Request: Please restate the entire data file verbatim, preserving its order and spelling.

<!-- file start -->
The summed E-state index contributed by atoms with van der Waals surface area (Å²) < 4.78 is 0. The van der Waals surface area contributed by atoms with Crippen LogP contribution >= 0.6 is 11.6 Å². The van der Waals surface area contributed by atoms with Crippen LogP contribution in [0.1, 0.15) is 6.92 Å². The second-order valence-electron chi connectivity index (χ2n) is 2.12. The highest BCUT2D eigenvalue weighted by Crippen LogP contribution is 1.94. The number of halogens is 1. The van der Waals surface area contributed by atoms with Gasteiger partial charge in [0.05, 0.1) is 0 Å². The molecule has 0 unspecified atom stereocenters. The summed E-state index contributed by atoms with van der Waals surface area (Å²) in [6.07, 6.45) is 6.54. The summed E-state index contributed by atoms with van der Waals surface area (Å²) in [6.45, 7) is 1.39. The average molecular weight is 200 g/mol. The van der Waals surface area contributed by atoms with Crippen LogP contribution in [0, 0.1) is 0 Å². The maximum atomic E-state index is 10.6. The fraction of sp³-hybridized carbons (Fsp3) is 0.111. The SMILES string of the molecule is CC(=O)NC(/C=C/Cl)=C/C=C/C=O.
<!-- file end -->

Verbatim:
The summed E-state index contributed by atoms with van der Waals surface area (Å²) < 4.78 is 0. The van der Waals surface area contributed by atoms with Crippen LogP contribution >= 0.6 is 11.6 Å². The van der Waals surface area contributed by atoms with Crippen LogP contribution in [0.1, 0.15) is 6.92 Å². The second-order valence-electron chi connectivity index (χ2n) is 2.12. The highest BCUT2D eigenvalue weighted by Crippen LogP contribution is 1.94. The number of halogens is 1. The van der Waals surface area contributed by atoms with Gasteiger partial charge in [0.05, 0.1) is 0 Å². The molecule has 0 unspecified atom stereocenters. The summed E-state index contributed by atoms with van der Waals surface area (Å²) in [6.07, 6.45) is 6.54. The summed E-state index contributed by atoms with van der Waals surface area (Å²) in [6.45, 7) is 1.39. The average molecular weight is 200 g/mol. The van der Waals surface area contributed by atoms with Crippen LogP contribution in [0, 0.1) is 0 Å². The maximum atomic E-state index is 10.6. The fraction of sp³-hybridized carbons (Fsp3) is 0.111. The SMILES string of the molecule is CC(=O)NC(/C=C/Cl)=C/C=C/C=O.